|Discover the basics of Kiwi life & popular New Zealand culture – gumboots, kiwi slang, marmite, hokey pokey ice cream, kiwifruit & kiwi|
Kiwiana: “Any of the many 'collectable', items redolent of New Zealand life and culture." Oxford N.Z. Dictionary
Otorohanga: A small rural King Country town, the official "Kiwiana Town” of New Zealand and hotspot for all things ‘kiwi’. Here we celebrate our national identity with Kiwiana displays of our NZ icons, heroes and traditions.
BBQ: Summer-loving Kiwis uncover their BBQs, scrape off last year’s grime and throw the sausages and meat onto the grill. Men are often found standing around the BBQ (for some this is the only time they cook!) with a beer in hand.
Black Singlet and Gumboots: Once upon a time, wearing a black woolen singlet and a pair of gumboots was an institution among more fashion-conscious kiwi farming males. You could even see them wearing their trusty gumboots and black singlet for an outing to town. The black singlet is warm, covers up the sweat from hard, manual labour and is sleeveless for freer movement. Gumboots are loved by all who encounter mud on the farm or puddles on the footpath.
Butterfly: In the 1950's and 60's cut-out painted butterflies were often seen as decorative elements on the road-facing side of traditional, weatherboard, painted houses. If you look hard you can still see some on Kiwi homes today.
Buzzy Bee: A popular children’s toy and the inspired creation of Auckland brothers, Hector and John Ramsey. From turning out wooden cores for toilet rolls and wooden doorknobs, Hec Ramsey ventured into toys in the mid 1940s with "Buzzy Bee" and Mary Lou dolls.
With wings that turn and make a clicking noise, Buzzy Bee is a hit with children everywhere and a definite candidate for the Kiwiana Hall of Fame! Over the years Buzzy Bee has endeared itself to millions of New Zealand kids, as well as some more famous infants, including Prince William.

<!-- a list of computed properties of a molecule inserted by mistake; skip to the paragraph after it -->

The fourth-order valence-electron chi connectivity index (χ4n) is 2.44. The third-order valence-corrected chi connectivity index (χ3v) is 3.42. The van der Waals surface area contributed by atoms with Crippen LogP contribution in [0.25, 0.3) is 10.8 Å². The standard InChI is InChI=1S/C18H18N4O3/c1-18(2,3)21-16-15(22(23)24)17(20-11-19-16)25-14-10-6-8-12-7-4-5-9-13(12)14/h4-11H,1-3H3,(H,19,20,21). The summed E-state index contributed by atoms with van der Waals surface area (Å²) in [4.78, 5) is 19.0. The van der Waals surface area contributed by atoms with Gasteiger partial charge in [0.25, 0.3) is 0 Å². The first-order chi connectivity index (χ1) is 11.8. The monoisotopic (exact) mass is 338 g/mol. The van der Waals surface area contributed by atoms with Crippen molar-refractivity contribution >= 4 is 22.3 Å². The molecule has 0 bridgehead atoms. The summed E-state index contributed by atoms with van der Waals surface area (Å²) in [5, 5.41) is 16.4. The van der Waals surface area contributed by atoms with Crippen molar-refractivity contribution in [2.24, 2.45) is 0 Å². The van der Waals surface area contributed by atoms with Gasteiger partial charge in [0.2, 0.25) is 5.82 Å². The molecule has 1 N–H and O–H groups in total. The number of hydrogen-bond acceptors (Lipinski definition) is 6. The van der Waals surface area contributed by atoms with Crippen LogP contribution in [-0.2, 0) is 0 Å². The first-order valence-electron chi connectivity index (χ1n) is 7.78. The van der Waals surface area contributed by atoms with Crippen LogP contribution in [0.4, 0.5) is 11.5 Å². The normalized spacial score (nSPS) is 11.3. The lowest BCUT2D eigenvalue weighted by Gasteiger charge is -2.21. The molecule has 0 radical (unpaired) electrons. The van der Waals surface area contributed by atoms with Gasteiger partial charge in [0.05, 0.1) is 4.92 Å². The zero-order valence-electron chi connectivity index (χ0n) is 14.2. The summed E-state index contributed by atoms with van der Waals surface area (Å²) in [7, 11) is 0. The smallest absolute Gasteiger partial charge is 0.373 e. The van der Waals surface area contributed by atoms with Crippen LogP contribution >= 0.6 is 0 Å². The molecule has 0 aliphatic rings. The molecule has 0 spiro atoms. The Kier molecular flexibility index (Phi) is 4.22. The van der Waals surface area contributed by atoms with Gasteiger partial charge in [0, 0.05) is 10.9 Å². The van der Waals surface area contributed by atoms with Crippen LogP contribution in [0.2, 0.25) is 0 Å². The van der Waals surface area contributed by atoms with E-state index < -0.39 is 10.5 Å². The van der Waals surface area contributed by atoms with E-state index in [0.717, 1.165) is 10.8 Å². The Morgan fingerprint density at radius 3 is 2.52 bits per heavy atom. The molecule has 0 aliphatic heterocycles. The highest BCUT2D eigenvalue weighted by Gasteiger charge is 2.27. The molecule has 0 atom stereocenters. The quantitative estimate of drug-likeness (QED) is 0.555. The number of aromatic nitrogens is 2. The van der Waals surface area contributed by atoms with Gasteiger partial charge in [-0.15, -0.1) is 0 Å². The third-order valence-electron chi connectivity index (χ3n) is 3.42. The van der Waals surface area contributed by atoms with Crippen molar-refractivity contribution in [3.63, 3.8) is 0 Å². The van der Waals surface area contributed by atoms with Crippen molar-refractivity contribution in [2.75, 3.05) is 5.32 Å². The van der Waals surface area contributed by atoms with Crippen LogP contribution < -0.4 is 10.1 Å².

Edmonds Cook Book: In just about any kitchen in NZ you're bound to find a wonderfully worn, well thumbed, much floured copy of the ‘Edmonds Sure to Rise Cookbook’. Many a Mum handed her son/daughter one as they walked out the door to venture into flatting life.
Fish ‘n' Chips: You can’t get more Kiwi than Fish ‘n’ Chips from the corner Fish ‘n’ Chip shop. Deep-fried fish coated in batter with fried chips as thick as your finger, hurriedly wrapped up steaming in last week's newspaper. It all cost next to nothing and was found in every New Zealand town. Every Friday night - "6 fish and 5 shillings chips" was enough to feed the whole family and half the neighbour’s kids as well, spread out on the lounge floor or, as the sun went down, on a sandy beach - nothing tasted better. This was especially so when the tasty morsels were layered between thick slices of white, buttered bread with great dollops of our favourite, Watties Tomato Sauce!
Hokey Pokey Ice Cream: Vanilla ice cream with hokey pokey bits in it and a perennial Kiwi favourite. New Zealanders started munching this flavour back in the 1940s. Small pieces of toffee are added to vanilla-flavoured ice cream to create this popular treat. Best enjoyed melting down the sides of a waffle cone on a hot summer's day!
Jandals: - The word ‘jandal’ comes from ‘Japanese sandal’ and became part of Kiwiana in the 1950's. Other countries call these ‘thongs or flip-flops’. Favoured summertime footwear for most New Zealanders, an important part of any Kiwi wardrobe and available in a range of colours, jandals can be worn just about anywhere – from the beach to the pub – they were always a fashion statement on their own. As far as size went, as long as it was bigger than your foot, it was a good fit. Made entirely from rubber, they lasted for years and only when the thong between the toes broke, was it time to invest in a new pair.
‘Kia Ora’: Probably the most common Maori greeting, a general expression wishing good fortune and all other good things on the recipient.
Kiwi: the most unlikely of birds. As well as being flightless and nocturnal, it has a shaggy plumage more like hair than feathers. It is also the only bird to have nostrils at the end of its beak. Despite, or perhaps because of all its oddities, the kiwi has been enthusiastically adopted by New Zealanders and has become a national icon, beating several other talented birds to the title. If you want to see the real thing then you must visit the nocturnal display at the Otorohanga Kiwi House. (Kiwi are seldom seen in the wild; they are very shy and only come out at night.)